by Bob DasalGiving to churches is down and the Barna Research Group has just issued a report to help explain why. According to Barna the percentage of family units that tithe their income to their church (give at least 10% of their income) has plunged 62% in the past year. Tithers have decreased from 8% in 2001 to just 3% during 2002. The study shows members of evangelical churches are more likely to tithe than members of non-evangelical churches. While this group represents just 6% of the church population, nearly 9% of the group tithed in 2002, which is roughly three times the national average. Other groups with a higher percentage of people who tithe include college graduates, those over 55, middle-income individuals, political conservatives, those living in Southern states, and those who attend mainline Protestant churches.
The study also identified several groups that were highly unlikely to participate in tithing. These included Hispanics, liberals, households earning less than $20,000, Catholics, and parents who home-school their children. The report stated only one-tenth of one percent in these five identified segments tithed in 2002.
Asked about the reasons for this, George Barna pointed out the drop is due to a combination of factors. "Different challenges have caused people to choose not to tithe. For some, the soft economy has either diminished their household income or led to concerns about their financial security. For others the nation's political condition, in terms of terrorism and the war in Iraq, has raised their level of caution. The scandals involving Catholic priests last year reduced some people's confidence in church leaders and, consequently, reduced their giving as well."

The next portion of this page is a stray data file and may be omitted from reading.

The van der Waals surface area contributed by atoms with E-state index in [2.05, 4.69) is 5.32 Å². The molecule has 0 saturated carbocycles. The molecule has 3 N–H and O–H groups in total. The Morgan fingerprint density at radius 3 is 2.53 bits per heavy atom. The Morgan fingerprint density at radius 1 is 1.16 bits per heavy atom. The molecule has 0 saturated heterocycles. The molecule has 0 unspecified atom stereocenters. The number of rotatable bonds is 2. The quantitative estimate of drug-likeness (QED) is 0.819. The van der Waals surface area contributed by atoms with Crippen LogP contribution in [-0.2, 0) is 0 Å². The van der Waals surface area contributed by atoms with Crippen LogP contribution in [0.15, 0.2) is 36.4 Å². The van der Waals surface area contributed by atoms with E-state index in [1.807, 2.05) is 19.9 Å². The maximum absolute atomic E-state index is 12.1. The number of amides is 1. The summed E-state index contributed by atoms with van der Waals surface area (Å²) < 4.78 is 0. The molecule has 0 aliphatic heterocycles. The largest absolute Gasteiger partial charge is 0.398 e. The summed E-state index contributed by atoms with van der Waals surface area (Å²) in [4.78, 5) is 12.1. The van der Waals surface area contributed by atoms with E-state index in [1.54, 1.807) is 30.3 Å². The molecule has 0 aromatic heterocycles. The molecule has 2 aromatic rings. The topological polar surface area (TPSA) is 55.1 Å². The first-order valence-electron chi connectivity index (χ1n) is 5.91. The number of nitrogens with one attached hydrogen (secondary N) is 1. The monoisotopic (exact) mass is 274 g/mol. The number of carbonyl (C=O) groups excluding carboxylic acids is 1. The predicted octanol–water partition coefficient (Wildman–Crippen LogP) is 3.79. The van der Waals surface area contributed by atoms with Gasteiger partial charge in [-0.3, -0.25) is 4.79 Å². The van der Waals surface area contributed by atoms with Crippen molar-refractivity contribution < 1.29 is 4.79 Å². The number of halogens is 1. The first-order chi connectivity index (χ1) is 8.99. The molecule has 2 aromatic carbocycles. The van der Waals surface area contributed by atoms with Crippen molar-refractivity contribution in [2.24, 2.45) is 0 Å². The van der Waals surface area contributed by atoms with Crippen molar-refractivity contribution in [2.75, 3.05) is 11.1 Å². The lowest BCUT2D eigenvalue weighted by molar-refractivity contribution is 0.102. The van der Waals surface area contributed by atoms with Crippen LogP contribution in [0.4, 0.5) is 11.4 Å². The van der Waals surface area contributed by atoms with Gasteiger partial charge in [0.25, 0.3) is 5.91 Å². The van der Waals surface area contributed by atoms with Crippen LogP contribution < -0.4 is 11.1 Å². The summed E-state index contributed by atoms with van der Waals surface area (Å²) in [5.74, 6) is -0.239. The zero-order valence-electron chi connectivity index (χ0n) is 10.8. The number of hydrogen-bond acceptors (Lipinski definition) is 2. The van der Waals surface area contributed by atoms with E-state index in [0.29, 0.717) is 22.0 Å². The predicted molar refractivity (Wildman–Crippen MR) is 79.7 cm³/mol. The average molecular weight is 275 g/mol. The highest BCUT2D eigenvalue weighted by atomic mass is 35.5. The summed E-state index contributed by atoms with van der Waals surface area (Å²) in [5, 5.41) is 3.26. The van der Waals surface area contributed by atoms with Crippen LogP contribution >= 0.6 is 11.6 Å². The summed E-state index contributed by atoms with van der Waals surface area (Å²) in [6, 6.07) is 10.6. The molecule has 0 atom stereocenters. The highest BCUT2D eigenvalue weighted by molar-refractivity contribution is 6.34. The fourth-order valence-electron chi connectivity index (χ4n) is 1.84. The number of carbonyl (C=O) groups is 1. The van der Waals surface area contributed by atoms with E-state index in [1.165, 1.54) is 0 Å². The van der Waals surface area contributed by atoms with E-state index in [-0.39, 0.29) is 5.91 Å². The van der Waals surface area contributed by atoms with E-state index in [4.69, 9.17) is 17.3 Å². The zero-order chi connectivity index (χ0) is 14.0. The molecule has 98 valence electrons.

Barna pointed out how demographic swings have affected church giving. "We are losing many of the people who have a habit of tithing-people in their sixties and beyond-while the proportion of homes headed by younger adults, who have never tithed and don't plan to, is growing. Also realize that the fastest growing group in the country is Hispanics, among whom very few give generously to their church."
Maybe, like me, you are surprised home-school households were listed as being unlikely to tithe. Research shows home-school households tend to have below-average household income levels and less disposable income. As for those who consider themselves political liberals, it's not surprising they are less likely to tithe since they give a bigger share of their donor dollars to non-religious non-profit organizations.
The study points out a major crisis for churches. How do they encourage their people to give a tithe (10% of their income)? Barna believes that to meet this crisis it's crucial for the church to teach people to make their life decisions based on a biblical worldview. Only when Christians understand the biblical principles of stewardship, and see themselves as stewards and not owners, will they practice the kind of giving lifestyle God wants His children to have.
The Barna Group also stresses that churches need to educate their people about their ministry and how their tithes are used to "do the work of the ministry." Showing how the church uses money efficiently, and demonstrating the life-changing impact of the church's ministry are essential in leading people to tithe.